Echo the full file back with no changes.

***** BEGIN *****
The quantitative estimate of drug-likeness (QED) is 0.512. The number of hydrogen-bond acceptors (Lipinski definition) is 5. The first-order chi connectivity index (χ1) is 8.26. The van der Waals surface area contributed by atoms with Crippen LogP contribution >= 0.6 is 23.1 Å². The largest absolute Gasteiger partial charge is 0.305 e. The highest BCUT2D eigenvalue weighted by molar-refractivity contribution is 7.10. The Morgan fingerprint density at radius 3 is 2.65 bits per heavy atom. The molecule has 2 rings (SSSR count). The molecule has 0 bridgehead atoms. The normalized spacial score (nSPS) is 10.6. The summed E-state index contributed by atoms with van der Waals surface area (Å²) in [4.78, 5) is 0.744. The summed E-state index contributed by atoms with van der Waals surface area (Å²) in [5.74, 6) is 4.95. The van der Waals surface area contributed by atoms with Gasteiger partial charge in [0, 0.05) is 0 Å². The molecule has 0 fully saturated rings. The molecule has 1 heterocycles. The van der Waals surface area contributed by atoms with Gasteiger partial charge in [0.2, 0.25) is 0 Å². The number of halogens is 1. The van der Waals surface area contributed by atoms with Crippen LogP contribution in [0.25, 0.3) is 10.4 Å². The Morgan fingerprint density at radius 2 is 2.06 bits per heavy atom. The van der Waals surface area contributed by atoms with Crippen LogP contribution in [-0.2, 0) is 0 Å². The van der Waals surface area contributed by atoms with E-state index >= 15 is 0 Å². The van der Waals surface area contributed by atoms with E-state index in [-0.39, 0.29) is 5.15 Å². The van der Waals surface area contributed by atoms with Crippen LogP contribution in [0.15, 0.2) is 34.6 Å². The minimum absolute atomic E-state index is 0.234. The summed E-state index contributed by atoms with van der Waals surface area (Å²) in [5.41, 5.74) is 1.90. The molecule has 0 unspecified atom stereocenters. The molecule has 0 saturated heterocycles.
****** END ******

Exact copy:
The quantitative estimate of drug-likeness (QED) is 0.512. The number of hydrogen-bond acceptors (Lipinski definition) is 5. The first-order chi connectivity index (χ1) is 8.26. The van der Waals surface area contributed by atoms with Crippen LogP contribution >= 0.6 is 23.1 Å². The largest absolute Gasteiger partial charge is 0.305 e. The highest BCUT2D eigenvalue weighted by molar-refractivity contribution is 7.10. The Morgan fingerprint density at radius 3 is 2.65 bits per heavy atom. The molecule has 2 rings (SSSR count). The molecule has 0 bridgehead atoms. The normalized spacial score (nSPS) is 10.6. The summed E-state index contributed by atoms with van der Waals surface area (Å²) in [4.78, 5) is 0.744. The summed E-state index contributed by atoms with van der Waals surface area (Å²) in [5.74, 6) is 4.95. The van der Waals surface area contributed by atoms with Gasteiger partial charge in [0, 0.05) is 0 Å². The molecule has 0 fully saturated rings. The molecule has 1 heterocycles. The van der Waals surface area contributed by atoms with Gasteiger partial charge in [0.2, 0.25) is 0 Å². The number of halogens is 1. The van der Waals surface area contributed by atoms with Crippen LogP contribution in [0.25, 0.3) is 10.4 Å². The Morgan fingerprint density at radius 2 is 2.06 bits per heavy atom. The van der Waals surface area contributed by atoms with Crippen LogP contribution in [-0.2, 0) is 0 Å². The van der Waals surface area contributed by atoms with E-state index >= 15 is 0 Å². The van der Waals surface area contributed by atoms with E-state index in [-0.39, 0.29) is 5.15 Å². The van der Waals surface area contributed by atoms with Crippen LogP contribution in [0.15, 0.2) is 34.6 Å². The minimum absolute atomic E-state index is 0.234. The summed E-state index contributed by atoms with van der Waals surface area (Å²) in [5.41, 5.74) is 1.90. The molecule has 0 unspecified atom stereocenters. The molecule has 0 saturated heterocycles.